Controls: Numerical control demo, PLC history panel at ISA Expo, controller book

Controllers can be studied in ISA’s fourth edition of its popular book; they can be viewed this week at the STEP numerical control demo in East Hartford, CT; and will be discussed in a series of presentations at ISA Expo on Oct. 16.


Controllers can be studied in ISA’s fourth edition of its popular book; they can be viewed this week at the STEP numerical control demo in East Hartford, CT; and will be discussed in a series of presentations at ISA Expo on Oct. 16.
All phases of programmable controller applications from systems design and programming to installation, maintenance, and start-up are discussed in Programmable Controllers, 4th Edition , by Thomas A. Hughes discusses . Used as a resource by technicians and engineers, the applications-based book provides a clear presentation of fundamental principles of programmable controllers for process and machine control, increased coverage of all five standard PLC programming languages, plus programming applications and examples explaining each language.
Since 1989, the book has been used as a text for PLC courses and for self-study by professionals. The material includes chapters on binary logic fundamentals, electrical and electronic principles, input and output systems, memory and addressing, programming languages, and data communication. Chapter 11 provides complete coverage of typical PLC control applications. The final chapter covers design, installation, and maintenance of programmable controllers. Chapters have been supplemented with new or improved example problems and exercises. Most illustrations have been revised and improved.
A STEP-NC demonstration event set for Oct. 1-2, 2008, in Connecticut. The STEP Manufacturing team (ISO TC184 SC4 WG3 T24) will meet at the Connecticut Center for Advanced Technology Inc. (CCAT), in East Hartford, Oct. 1 to 2, 2008, to demonstrate and discuss advanced uses of the STEP-NC AP238 standard.
The standard is the result of a 10-year international effort to replace RS274D (ISO 6983) M and G code standard with a modern associative language that connects CAD data to determine machining requirements for an operation with CAM data that solves those requirements. STEP-NC builds on the previous effort to develop the STEP neutral data standard for CAD data, and uses the modern geometric constructs in that standard to define device-independent tool paths and CAM-independent volume removal features.
The ISO team will demonstrate advantages of STEP-NC for closed-loop machining applications. An impeller will be machined in a titanium alloy and measured in process using an articulated arm and offline using a coordinate measuring machine (CMM) machine. The demonstration will show:
• Feeds and speeds can be adjusted on the machine to meet the latest manufacturing schedule while minimizing tool wear;
• Surface measurements can be taken using robot arms, gages, and probes and used to adjust tool-path geometries for extra accuracy during finish machining; and
• Complete models of the product and process enable real-time simulation and error-checking for first-part-correct machining.
The first day of the meeting will take place at CCAT and United Technologies Research Center (UTRC) facilities on the Pratt and Whitney campus in East Hartford. It will feature the machining and measurement of the impeller part, beginning with an introduction to the STEP-NC concept by machining experts, followed by closed-loop, five-axis machining of the impeller in a titanium alloy, with in-process measurement using an articulated arm and offline using a scanning CMM.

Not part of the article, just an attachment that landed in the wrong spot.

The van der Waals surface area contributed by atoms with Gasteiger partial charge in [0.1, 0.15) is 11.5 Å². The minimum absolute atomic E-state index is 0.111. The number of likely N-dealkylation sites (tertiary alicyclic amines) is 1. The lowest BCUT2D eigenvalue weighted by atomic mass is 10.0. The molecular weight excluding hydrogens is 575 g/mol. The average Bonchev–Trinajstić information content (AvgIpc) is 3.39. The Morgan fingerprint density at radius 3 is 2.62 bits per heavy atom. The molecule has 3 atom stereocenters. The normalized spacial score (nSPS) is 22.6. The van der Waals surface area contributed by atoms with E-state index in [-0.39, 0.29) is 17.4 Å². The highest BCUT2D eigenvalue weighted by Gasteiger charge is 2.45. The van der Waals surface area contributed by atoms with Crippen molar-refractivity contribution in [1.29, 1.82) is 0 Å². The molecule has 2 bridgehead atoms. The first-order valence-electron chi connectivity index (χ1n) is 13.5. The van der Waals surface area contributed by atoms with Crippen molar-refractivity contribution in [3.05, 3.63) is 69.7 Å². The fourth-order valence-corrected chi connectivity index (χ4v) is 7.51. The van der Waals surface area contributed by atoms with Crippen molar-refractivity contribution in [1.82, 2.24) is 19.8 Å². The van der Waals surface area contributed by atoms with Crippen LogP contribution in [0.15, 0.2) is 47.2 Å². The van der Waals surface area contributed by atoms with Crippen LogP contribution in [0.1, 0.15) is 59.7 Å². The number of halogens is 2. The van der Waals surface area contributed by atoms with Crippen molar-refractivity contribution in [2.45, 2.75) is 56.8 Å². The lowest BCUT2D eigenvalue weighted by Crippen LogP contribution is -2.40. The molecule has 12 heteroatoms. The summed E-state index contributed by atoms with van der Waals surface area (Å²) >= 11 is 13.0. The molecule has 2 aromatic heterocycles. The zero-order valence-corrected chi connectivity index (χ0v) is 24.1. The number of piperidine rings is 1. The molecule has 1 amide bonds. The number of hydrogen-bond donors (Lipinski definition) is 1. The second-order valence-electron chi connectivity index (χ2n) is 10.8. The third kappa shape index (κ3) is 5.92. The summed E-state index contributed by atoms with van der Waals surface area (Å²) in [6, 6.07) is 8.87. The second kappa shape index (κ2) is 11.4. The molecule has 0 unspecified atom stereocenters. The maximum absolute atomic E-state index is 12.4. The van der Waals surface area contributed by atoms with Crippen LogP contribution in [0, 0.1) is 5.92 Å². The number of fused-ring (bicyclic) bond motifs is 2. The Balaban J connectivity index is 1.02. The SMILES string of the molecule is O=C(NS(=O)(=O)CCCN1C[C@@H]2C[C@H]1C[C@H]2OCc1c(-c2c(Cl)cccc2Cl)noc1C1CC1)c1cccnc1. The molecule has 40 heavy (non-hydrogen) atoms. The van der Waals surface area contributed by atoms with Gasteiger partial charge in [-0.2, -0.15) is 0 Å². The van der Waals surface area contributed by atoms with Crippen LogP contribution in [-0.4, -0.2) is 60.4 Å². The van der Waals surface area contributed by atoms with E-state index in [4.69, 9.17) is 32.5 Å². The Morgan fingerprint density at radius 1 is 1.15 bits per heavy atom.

The day will conclude with a panel discussion by representatives from Boeing, CCAT, Sandvik, Mitutoyo, STEP Tools , and the U.S. National Institute of Standards and Technology (NIST).
The second day will take place in the CCAT meeting facilities. The technical agenda features the latest enhancements proposed to make machining more efficient, accurate, and flexible, with proposals for dynamic feed and speed optimization that will be finalized at the meeting. New proposals for computing and correcting tool-paths will be discussed, as well as discussions on new standards for machine tool simulation and cutting tool data exchange.
A PLC panel convenes at ISA Expo in Houston at noon on Thursday, Oct. 16. Trails and Trends in Programmable Controls, moderated by Ken Ball, covers advances in digital technology along with pressures to improve manufacturing productivities that contributed to a meteoric growth of the PLC industry. Evolving PLC relationships and synergies with other automation technologies, such as motor drives and motion control, CNC, robotics, automatic ID, and wireless, will be reviewed. Trends in applying newer MEMS-based programmable devices will be discussed. Strong audience participation is encouraged.
Presenters include:
• Dick Morley, originator of the PLC, co-founder of Modicon, and advanced manufacturing consultant;
• Bill Fletcher, first president of Modicon, who previously headed Bolt, Baranek & Newman computer research operations and later founded and headed Termiflex;
• Jeff Jervah, OEM business development manager, Schneider/Square D, who was closely
involved with user needs and automation technology advances in the areas of drives, motion control, and safety equipment;
• Kelvin Erickson, professor of electrical and computer engineering at University of Missouri-Rolla, who is an automation consultant with prior industrial experience at Fisher Controls and the author of the 1,400-page text Programmable Logic Controllers ; and
• Terry Divelbiss, CEO and founder of Divelbiss Corp., manufacturer of PLCs and customized controls, and a developer of the PLC-on-a-Chip and certified surface-mount board producer.
Also read:

PLC: 40th Anniversary How Programmable Logic Controllers Emerged from Industry Needs


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